Wednesday, July 22, 2009

Jimmy Carter: Losing His Religion, Keeping His Faith

Jimmy Carter, once again, proves that he knows - and lives - the true meaning of Christianity. A couple of days ago he wrote an article called "Losing My Religion For Equality". The lede is "Women and girls have been discriminated against for too long in a twisted interpretation of the word of God." In the article, he lays out the reasons that he is severing his ties with the Southern Baptist Convention after 60 years of membership.

My heart goes out to him. I can only imagine how difficult that must have been. As a former Catholic and present liberal Christian (who is not quite smart enough to be an atheist) I have eschewed any formal denomination, because of the actions of many who call themselves Christians. I am a Christian because I believe the teachings of Jesus show the way to the highest, most moral and sane way to live. I also know that many who call themselves Christian will say that I'm not one. But they're right - hopefully, I'm not the same kind of Christian that they are.

My mother left the Catholic Church in the mid-60s. It was an agonizing decision for her to make, but she made that choice after much painful soul-searching and self-examination, realizing that there were just too many things that the Church demanded that she accept without question, and too many areas of her life that the Church wanted to control that had nothing whatsoever to do with faith, and God. She subsequently joined the Unitarian Universalist fellowship, where she found a spiritual and community home, and is active in UU to this day. After we were suddenly 'non-Catholic' I had no further interest in a church, not even UU, and did not consider any kind of faith until I was a young adult, when I began investigating many other world religions. I came back around to Christianity my own convoluted way, beginning with the Twelve Steps and proceeding to the Sermon on the Mount. I find that having a spiritual life helps me to be the person I would like to be, and helps me to find the strength and peace within that sustains me through whatever trials I go through.

But religion and faith aren't necessarily the same thing. Jimmy Carter's belief in God shows how real faith can express itself in the life of a human being. And sometimes that faith must transcend religion to be true to itself. By leaving the SBC, I believe he became closer to the Prince of Peace - and that's the kind of Christianity to which I aspire.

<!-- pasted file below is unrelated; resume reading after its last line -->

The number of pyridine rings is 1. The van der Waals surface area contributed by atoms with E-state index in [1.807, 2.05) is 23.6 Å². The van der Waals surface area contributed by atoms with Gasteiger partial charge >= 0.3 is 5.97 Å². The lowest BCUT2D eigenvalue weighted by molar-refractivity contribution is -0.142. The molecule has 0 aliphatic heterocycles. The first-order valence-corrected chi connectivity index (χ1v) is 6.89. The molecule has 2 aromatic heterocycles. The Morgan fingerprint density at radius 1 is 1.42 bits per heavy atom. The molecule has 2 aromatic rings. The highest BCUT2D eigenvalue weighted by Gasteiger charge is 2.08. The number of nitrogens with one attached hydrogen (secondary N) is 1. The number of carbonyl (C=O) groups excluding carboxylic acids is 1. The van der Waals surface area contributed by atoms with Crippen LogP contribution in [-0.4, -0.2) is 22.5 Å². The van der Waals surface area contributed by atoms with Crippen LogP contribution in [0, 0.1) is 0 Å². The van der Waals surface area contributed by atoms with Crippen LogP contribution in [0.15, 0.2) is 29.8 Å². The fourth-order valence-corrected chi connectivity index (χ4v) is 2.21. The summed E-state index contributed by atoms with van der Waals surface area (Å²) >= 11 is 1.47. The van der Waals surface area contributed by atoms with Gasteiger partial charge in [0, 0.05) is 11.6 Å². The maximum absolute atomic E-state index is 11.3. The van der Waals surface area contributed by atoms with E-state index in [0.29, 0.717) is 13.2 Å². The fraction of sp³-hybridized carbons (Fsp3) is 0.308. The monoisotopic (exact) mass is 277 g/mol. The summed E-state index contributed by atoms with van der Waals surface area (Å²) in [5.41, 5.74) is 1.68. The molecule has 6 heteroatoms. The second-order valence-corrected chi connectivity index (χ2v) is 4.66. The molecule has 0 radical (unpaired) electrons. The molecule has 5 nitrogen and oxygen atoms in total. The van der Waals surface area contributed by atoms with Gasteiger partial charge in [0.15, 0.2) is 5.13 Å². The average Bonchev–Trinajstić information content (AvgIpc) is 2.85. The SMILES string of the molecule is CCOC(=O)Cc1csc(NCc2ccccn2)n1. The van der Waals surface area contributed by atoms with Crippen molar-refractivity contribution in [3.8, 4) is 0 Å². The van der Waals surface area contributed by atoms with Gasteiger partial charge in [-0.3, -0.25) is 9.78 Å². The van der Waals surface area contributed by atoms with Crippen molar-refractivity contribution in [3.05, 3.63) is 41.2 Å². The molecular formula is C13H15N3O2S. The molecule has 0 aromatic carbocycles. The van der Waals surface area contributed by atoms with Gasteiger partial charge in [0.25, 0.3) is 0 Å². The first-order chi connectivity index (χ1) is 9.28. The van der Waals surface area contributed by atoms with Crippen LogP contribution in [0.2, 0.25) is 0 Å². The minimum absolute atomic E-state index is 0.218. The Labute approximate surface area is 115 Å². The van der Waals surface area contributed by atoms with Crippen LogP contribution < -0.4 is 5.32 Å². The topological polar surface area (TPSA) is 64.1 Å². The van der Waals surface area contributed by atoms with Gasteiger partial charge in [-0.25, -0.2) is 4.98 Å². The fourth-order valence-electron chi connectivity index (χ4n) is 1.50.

5 comments:

FranIAm said...

Alica, what a thoughtful post you have given us here, thank you.

I have read about this Carter moment and have spent a lot of time holding it in my heart and mind.

Your own generous sharing of your experience is really good too.

As you know, I am Catholic. I was raised that way, left at 14 in a moment of individuation and returned, albeit reluctantly at 32 and there I remain at 51.

It is never easy and I would be hard pressed to fully explain this to anyone. I consider myself, as many others do, a faithful dissenter. There is a long and rich history of us in the Church and that has provided the shoulders of many giants to stand upon.

In fact, in January 2006, I was at that same Hyatt in DC that we were at together in November 2008, with many of my compatriots!

That said, I read Carter's words wondering how my own journey will progress. For now I keep on this road, I remain hopeful that I will know what to do and when should that moment to depart come.

You have a beautiful gift of spirit, hope and community that is very much a Christian worldview. Thank you.

And blessings to Jimmy Carter who is a true sojourner and prophet.

Alicia Morgan said...
This comment has been removed by the author.
Alicia Morgan said...

I was thinking of you, Fran, as I was writing this post. The truth is, I still go occasionally to Mass, or just kneel in a pew and pray; after all these years, the Catholic Church still feels like a place I can go to be with God. But then, for me, every place is a place that I can be with God - it does not require a ritual or a building. Nevertheless, it is a comfortable and comforting place that I can go to to tune out the outside world and be in a place of prayer, and ritual can be a way of embracing the stillness. So my 'inner Catholic' is still a conduit to meditation and prayer, but I can't follow whith an honest heart rules and regulations that are diametrically opposed to what I believe is moral, right, and just.

And it is people like you, who live the inner truth in their hearts through their faith, that keep me from loathing religion in all its forms.

Sherry said...

Came by way of Fran's blog. Thanks for an enciteful post. I'll be picking you up in my reader. We are on the same political and religious wavelength, though I have found a home in the Episcopal church and couldn't be happier.

Comrade Kevin said...

Until I became a Quaker, I never felt a part of any faith community. There were always major issues and unresolved matters that kept me from feeling fully connected.

I always wondered how President Carter could continue to maintain membership in a Christian denomination where his was a minority voice. The Southern Baptist churches here are a big reason why I became skeptical of Christianity as a whole. Though I know it must pain him to break ties, I know that there are other groups who would be glad to receive his input and considerable experience.